Review: In The Night Wood by Dale Bailey

In the Night Wood

Dale Bailey

October 9, 2018

In The Night Wood by Dale Bailey tells the tale of a grieving biographer who finds himself slipping inexorably into the supernatural world that consumed his subject.

Charles Hayden left America to escape, or at least forget. After the devastating death of his five-year-old daughter, he hopes that settling into a new project in England will help heal the wounds inflicted on his marriage both by Lissa’s death and by his own earlier infidelity. His wife, Erin, has inherited the remote estate of a long-dead Victorian author best known for writing a haunting children’s book titled “In The Night Wood.” Charles persuades her that moving will give them a fresh start, oblivious to Erin’s fear that a fresh start will mean forgetting Lissa altogether.

But Yorkshire bears constant reminders of their dead daughter, from half-glimpsed apparitions to the disappearance of a little girl who looks uncannily like Lissa. The Haydens each have their ways of coping: Charles immerses himself in research for a biography of Erin’s forebear, Caedmus Hollow, while Erin herself sinks into a morass of depression, alcohol, and drugs, imprisoning herself in Hollow House while the forbidding Eorl Wood presses in all around.

Charles is hardly freer, for as he digs deeper into the mysterious life of Caedmus, he begins to find disturbing parallels to his own. And then he meets Silva North, a beautiful archivist who reminds him of the woman he had an affair with back in North Carolina. Worse still, Silva’s daughter, Lorna, bears more than a passing resemblance to Lissa. Charles begins to doubt his sanity, even as he wonders if he’s somehow trapped in a story that has echoed through the centuries, originating from the dark forest where evil is stirring anew.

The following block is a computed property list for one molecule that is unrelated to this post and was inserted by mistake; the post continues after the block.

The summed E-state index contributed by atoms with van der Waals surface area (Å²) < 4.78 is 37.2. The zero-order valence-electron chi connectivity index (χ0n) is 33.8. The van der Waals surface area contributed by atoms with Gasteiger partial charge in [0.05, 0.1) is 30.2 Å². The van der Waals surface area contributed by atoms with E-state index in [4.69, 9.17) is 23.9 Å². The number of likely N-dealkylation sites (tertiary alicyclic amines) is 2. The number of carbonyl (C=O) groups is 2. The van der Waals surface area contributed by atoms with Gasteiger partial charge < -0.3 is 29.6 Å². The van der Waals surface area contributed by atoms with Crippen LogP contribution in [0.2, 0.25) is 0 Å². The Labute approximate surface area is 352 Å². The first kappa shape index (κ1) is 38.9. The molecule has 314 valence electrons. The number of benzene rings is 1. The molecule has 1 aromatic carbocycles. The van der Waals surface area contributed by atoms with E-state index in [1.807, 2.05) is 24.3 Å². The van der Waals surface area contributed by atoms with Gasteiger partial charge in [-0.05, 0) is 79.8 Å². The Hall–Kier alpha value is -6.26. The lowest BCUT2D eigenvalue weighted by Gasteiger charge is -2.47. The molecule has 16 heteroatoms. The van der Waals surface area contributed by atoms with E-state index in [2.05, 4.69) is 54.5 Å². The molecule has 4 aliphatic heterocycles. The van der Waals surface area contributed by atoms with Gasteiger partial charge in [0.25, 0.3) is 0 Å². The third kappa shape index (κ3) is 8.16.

I desperately love modern takes on traditional fairy tales, and Dale Bailey’s In The Night Wood is the best recent adaptation I’ve had the pleasure of reading. Based on the English legend of the Green Man, it’s a smart, scary novel about stories and choices, deeply rooted in history. Mr. Bailey’s love of stories is exhilarating, as here where he uses the familiar tale of “Hansel And Gretel” to make a point:

Once upon a time.

So tales begin, each alike in some desperate season. Yet how many other crises starting points for altogether different tales wait to unfold themselves in the rich loam of every story, like seeds germinating among the roots of a full-grown tree? How come [Hansel and Gretel’s] father to be so faithless? What made his wife so cruel? What brought that witch to those woods and imparted to her appetites so unsavory?

So many links in the chain of circumstance. So many stories inside stories, waiting to be told.

Once upon a time.

In The Night Wood is a glorious puzzle box of a horror novel, featuring also two things that I, perhaps idiosyncratically, very much appreciated: a satisfying number of excerpts from Caedmus’ masterwork (I really, really dislike novels that hinge on fictional fairy tales but never include more than allusions to such) and a cipher that wasn’t eye-rollingly obvious. And it’s all written so beautifully, with literary allusions that made the bibliophile in me (quietly) squeal in delight. Here Charles considers other famous Yorkshire authors as he and Erin drive for the first time to their new home, in their solicitor’s wake:

It was a bleak prospect even on this clear April morning, and Charles found himself thinking of the Brontë children, tubercular and strange, more than halfway mired in fantasies wrested by sheer force of desperation from this unrelenting landscape, the remote Haworth parsonage and the churchyard before it, overcrowded with the dead. The present seemed to lie lightly on the land here, as though the narrow span of gray pavement, where the solicitor’s car hove momentarily into view at the crest of each new ridge, might simply melt away like a dusting of fresh snow, unveiling the bones of an older, sterner world.

Ultimately, In The Night Wood is a moving tale of the grip history has on us all, and of what it takes to move past tragedy without relinquishing love and memory. Full of mysteries and terror, it is the perfect literary horror novel.

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